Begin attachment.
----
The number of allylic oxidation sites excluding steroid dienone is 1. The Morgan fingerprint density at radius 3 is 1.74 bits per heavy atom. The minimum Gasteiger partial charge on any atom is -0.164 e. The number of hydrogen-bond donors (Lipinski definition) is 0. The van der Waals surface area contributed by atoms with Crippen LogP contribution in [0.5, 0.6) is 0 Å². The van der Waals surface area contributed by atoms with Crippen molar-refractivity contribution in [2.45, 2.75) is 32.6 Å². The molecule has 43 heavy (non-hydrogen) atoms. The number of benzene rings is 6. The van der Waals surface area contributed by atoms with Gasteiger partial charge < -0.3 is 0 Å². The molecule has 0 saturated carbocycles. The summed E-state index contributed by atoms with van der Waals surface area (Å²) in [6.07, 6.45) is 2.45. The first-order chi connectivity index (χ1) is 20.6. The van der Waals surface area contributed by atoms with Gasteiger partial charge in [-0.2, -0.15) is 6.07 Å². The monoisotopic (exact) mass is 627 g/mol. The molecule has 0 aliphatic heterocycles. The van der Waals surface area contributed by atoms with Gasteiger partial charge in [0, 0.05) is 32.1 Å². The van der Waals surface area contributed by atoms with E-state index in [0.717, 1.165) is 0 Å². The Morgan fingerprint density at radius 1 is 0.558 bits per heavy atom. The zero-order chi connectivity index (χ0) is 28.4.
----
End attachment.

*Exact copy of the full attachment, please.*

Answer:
The number of allylic oxidation sites excluding steroid dienone is 1. The Morgan fingerprint density at radius 3 is 1.74 bits per heavy atom. The minimum Gasteiger partial charge on any atom is -0.164 e. The number of hydrogen-bond donors (Lipinski definition) is 0. The van der Waals surface area contributed by atoms with Crippen LogP contribution in [0.5, 0.6) is 0 Å². The van der Waals surface area contributed by atoms with Crippen molar-refractivity contribution in [2.45, 2.75) is 32.6 Å². The molecule has 43 heavy (non-hydrogen) atoms. The number of benzene rings is 6. The van der Waals surface area contributed by atoms with Gasteiger partial charge < -0.3 is 0 Å². The molecule has 0 saturated carbocycles. The summed E-state index contributed by atoms with van der Waals surface area (Å²) in [6.07, 6.45) is 2.45. The first-order chi connectivity index (χ1) is 20.6. The van der Waals surface area contributed by atoms with Gasteiger partial charge in [-0.2, -0.15) is 6.07 Å². The monoisotopic (exact) mass is 627 g/mol. The molecule has 0 aliphatic heterocycles. The van der Waals surface area contributed by atoms with Gasteiger partial charge in [0, 0.05) is 32.1 Å². The van der Waals surface area contributed by atoms with E-state index in [0.717, 1.165) is 0 Å². The Morgan fingerprint density at radius 1 is 0.558 bits per heavy atom. The zero-order chi connectivity index (χ0) is 28.4.